New students of the German language will note that German grammar follows a fairly strict set of rules, although like any language, very gradual changes have occurred over the past few centuries.
Changes seem to happen more quickly in the spoken language than in the written form. Formal rules actually will help the student learn the language more quickly. Languages that have a lot of exemptions to the rules can be much more confusing.
Genders in german grammar
German grammar utilizes three genders: the masculine, the feminine and neuter. German differs from English in that the gender of a noun and the sex of the thing described may be different.
An example is a neutral object, like a stone. It is known as "der Stein" in German, which is masculine.
And while words describing a man and a woman make total sense gender-wise, when dealing with "girl," which is das Mädchen or "young woman," which is das Fräulein, they are neutral. When dealing with some objects, the assigning of a gender seems random. For example, fork is feminine (die Gabel), knife is neutral (das Messer) and spoon is masculine (der Löffel).
For new students of the German language, it is easiest to just memorize the proper definite article along with the noun.
Cases – General
The German language utilizes four cases. Nominative refers to the subject. Accusative refers to a direct object. Dative refers to an indirect object and genitive refers to a possessive object. The case used for a particular noun will depend on the grammatical function the noun performs in the sentence.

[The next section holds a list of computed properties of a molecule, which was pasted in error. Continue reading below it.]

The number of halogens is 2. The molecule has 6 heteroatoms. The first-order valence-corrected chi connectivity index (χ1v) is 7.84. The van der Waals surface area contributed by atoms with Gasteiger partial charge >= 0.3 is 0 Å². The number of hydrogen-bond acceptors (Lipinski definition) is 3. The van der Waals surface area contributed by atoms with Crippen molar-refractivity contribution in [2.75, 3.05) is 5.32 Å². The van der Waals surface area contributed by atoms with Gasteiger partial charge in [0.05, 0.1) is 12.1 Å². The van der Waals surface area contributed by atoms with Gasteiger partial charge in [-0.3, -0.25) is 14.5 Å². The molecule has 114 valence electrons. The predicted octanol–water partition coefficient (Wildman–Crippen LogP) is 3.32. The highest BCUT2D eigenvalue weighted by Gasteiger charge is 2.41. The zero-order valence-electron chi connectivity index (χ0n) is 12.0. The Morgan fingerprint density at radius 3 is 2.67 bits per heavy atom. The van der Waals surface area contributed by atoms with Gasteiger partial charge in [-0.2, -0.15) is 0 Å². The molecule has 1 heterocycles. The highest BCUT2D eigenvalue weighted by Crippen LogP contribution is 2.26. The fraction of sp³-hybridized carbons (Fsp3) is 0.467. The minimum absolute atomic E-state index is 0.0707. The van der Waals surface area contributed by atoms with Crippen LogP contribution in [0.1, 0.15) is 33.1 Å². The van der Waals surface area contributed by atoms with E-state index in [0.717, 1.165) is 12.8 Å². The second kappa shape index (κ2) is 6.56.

The genitive case has been declining in the German language for hundreds of years. It is rarely used in spoken German, although it is still expected in properly written German. This case is used to indicate ownership or possession. For example, das Haus meiner Eltern (my parent's house) shows ownership. For masculine and neuter genders, the genitive adds –es, such as in "meines Hundes", while for the feminine or plural forms, an –er is used, like the previous example of meiner Eltern.
The dative case is used for indirect objects. Both the definite and indefinite articles in the masculine or neuter genders add –em to the article, such as in diesem or einem. For the feminine gender, -er is used, as in dieser or keiner.
For plural forms, -en is added to the articles, as in diesen or keinen.
Cases After Prepositions
Nouns that are used after a preposition have cases decided by the preposition. There are no prepositions that require the nominative case, but other cases will be used accordingly. For example, the preposition für (for) uses the accusative case, while the word mit (with) uses the dative. Wegen (because of) can use the genitive case in written language and the dative in spoken language.
Some prepositions can use either accusative or dative, depending on if the use implies position or direction. An example would be in der Küche (in the kitchen, which is dative) or in die Küche (into the kitchen, which is accusative).